To take apart or examine in order to reveal the basis or composition of often with the intention of exposing biases, flaws, or inconsistencies.
Definition of deconstruct as defined by Merriam-Webster
In the Spring of 2016, CMSReport.com should be celebrating its 10th anniversary as a niche website for the content management industry. For more than a decade now, I have been the site's owner, editor, and primary writer. Early on, I understood this site needed to do what most CMS related blogs didn't do at the time: treat open source CMS and proprietary CMS as equals. When you treat people and the communities/companies they represent fairly, good things happen and doors open. Through CMS Report I have had amazing access to some of the best web developers, marketers, content strategists, analysts, and senior executives the industry has to offer. Despite all this good fortune, I now find myself asking a simple question.
Is this website still needed?
During my tenure with CMS Report, we have published nearly 3500 articles with contributions from more than 300 different authors. At the website's peak, the site averaged 100,000 page views a month.When our readers demanded more than a blog from us, we partnered with Agility and transformed the property into a professional website running on Agility's own CMS. Once on the Agility platform, we caught the attention of vendors and service providers. On many occasions, I actually found myself turning away potential sponsors simply because we had no more banner space to sell.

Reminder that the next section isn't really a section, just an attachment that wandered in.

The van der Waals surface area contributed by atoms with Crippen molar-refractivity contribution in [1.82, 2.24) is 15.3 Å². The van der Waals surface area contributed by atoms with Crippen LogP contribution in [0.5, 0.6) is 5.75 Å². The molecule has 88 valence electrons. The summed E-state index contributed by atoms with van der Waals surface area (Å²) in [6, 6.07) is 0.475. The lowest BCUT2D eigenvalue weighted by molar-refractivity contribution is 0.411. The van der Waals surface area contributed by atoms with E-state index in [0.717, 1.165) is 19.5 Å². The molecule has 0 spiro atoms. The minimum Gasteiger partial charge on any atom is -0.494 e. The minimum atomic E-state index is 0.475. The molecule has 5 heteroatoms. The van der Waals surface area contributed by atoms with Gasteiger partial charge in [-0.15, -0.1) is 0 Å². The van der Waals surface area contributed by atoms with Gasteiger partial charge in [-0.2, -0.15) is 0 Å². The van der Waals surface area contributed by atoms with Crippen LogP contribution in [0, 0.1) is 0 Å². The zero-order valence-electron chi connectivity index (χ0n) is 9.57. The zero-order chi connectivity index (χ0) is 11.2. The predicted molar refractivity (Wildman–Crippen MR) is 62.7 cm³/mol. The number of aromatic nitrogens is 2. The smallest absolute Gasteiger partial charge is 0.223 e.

Then 2015 arrived and what a brutal year it has been. For various reasons the site saw its revenue from advertisement drop significantly. Looking at it strictly from a business perspective, CMS Report's current business model is failing and changes are required to justify my continued investment in time and money for this site. I'm at the point in my life that I'm ready to shake things up even at the risk that this adventure concludes with me letting the website go.
After considerable thought, I've decided to deconstruct the website by tearing it apart, remove what doesn't work, and see if we have enough valued pieces left to continue our presence on the Web. I need to get to a point that I understand what new pieces need to be added in our content strategy and business model to make the website as successful in 2019 as it once was in 2009. The deconstruction process CMS Report will be undertaking will not only include our website's software and layout, but also our editorial policy, our advertising model, and whether the site should remain as a niche focused on content management.
What does this mean for you? Starting this month, in real time and online, you are going to see significant changes made to our website. This is deconstruction with real repercussions. The teardown and buildup of CMS Report will not be taking place on a staging server but on the production server. You most definitely can expect downtime and fewer articles published. By the Summer of 2016, we'll see if we still have a real website left or not and whether I want to continue to focus on the CMS market.
What does this mean for our site's contributors, sponsors, and partners? I'll answer this question in my next blog post as we begin this process. The article will be published next week and titled, "Phase 1 of Deconstruction: The Freedom to Fail".